Raleigh’s Page is the riveting story of Andrew, a young boy sent to be a page to his father’s old friend Walter Raleigh. Yeah, that Walter Raleigh - the one given to throwing his pearl studded cloaks on puddles for Queen Elizabeth of England to walk on. Pretty cool, no? I was always fascinated by that story but didn't really know much about him other than the usual middle school page in a history book.
Andrew goes to live in Raleigh's estate along with two other boys who are already serving as pages to him. He is fascinated by all the newness but misses his family. One of the boys is cruel but the other is a good friend to him. Andrew, the farmer's son, makes a great friend in the French gardener and becomes his apprentice. Together they learn of strange plants from other lands and prepare for the New World.
Raleigh himself is an interesting character in this book. I was fascinated by his excitement and verve. Walter Raleigh is a high energy, intelligent and purposeful man in this book. His way of teaching the children in his care is also fascinating. He plans secret trials that not only test the boys' writing, business acumen, and other abilities, but he tests the strength of their character, too. Interesting.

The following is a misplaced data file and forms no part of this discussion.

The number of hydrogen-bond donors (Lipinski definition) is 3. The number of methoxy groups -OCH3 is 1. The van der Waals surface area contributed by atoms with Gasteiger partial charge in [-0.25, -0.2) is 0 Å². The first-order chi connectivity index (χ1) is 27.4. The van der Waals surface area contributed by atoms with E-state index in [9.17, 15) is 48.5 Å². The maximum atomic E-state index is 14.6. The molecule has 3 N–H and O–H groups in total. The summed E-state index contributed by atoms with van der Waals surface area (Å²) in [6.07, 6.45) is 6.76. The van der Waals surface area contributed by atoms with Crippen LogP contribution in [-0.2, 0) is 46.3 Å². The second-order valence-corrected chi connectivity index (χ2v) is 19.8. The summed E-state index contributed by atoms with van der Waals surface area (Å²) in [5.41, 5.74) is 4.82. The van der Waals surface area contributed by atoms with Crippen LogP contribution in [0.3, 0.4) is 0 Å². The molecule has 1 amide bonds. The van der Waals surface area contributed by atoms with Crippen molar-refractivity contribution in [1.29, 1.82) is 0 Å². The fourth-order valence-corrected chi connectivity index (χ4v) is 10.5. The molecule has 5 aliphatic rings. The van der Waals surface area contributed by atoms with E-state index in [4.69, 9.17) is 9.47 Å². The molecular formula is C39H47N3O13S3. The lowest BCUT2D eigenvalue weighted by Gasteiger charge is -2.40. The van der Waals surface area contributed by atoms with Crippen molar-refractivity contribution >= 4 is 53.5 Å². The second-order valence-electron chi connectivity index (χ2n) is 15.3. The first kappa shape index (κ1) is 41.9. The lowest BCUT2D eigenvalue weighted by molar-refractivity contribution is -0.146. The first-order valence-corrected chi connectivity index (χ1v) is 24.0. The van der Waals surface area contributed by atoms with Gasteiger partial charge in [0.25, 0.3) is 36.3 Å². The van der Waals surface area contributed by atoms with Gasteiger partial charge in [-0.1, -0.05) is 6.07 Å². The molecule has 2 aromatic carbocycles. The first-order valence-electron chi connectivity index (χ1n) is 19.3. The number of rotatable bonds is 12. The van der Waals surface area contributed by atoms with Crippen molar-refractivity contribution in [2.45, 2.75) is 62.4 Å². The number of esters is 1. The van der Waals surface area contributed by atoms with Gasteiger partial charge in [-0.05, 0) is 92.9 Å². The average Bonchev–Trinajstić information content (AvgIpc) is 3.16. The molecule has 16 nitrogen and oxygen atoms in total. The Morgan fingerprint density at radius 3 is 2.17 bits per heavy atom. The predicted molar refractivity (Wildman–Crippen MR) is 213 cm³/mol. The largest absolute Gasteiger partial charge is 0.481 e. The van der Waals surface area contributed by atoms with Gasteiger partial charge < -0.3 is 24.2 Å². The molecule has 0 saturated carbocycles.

Andrew, being a solid farm boy with good values and a strong character, shines in this story. He's a normal boy with hopes and dreams and fears, yet he consistently rises to any occasion, whether it be spying, carrying secret documents or venturing out to the New World. He meets the mysterious Dr. Dee, the Queen's own astrologer, among other characters that populate this book.
Ah yes, Raleigh is planning a big trip to the colony of Virginia – the first expedition to Roanoke, and Andrew is determined to go along. The story gets even more interesting once Raleigh's ship actually gets to Virginia. Alan Armstrong writes a great tale full of intrigue, adventure, compassion and understanding.
Raleigh's Page is one heck of a great read. The marvelous illustrations by Tim Jessell give depth to the story and a flavor for the time period in which it is set. One of my favorite illustrations is one of Walter Raleigh almost bursting with excitement.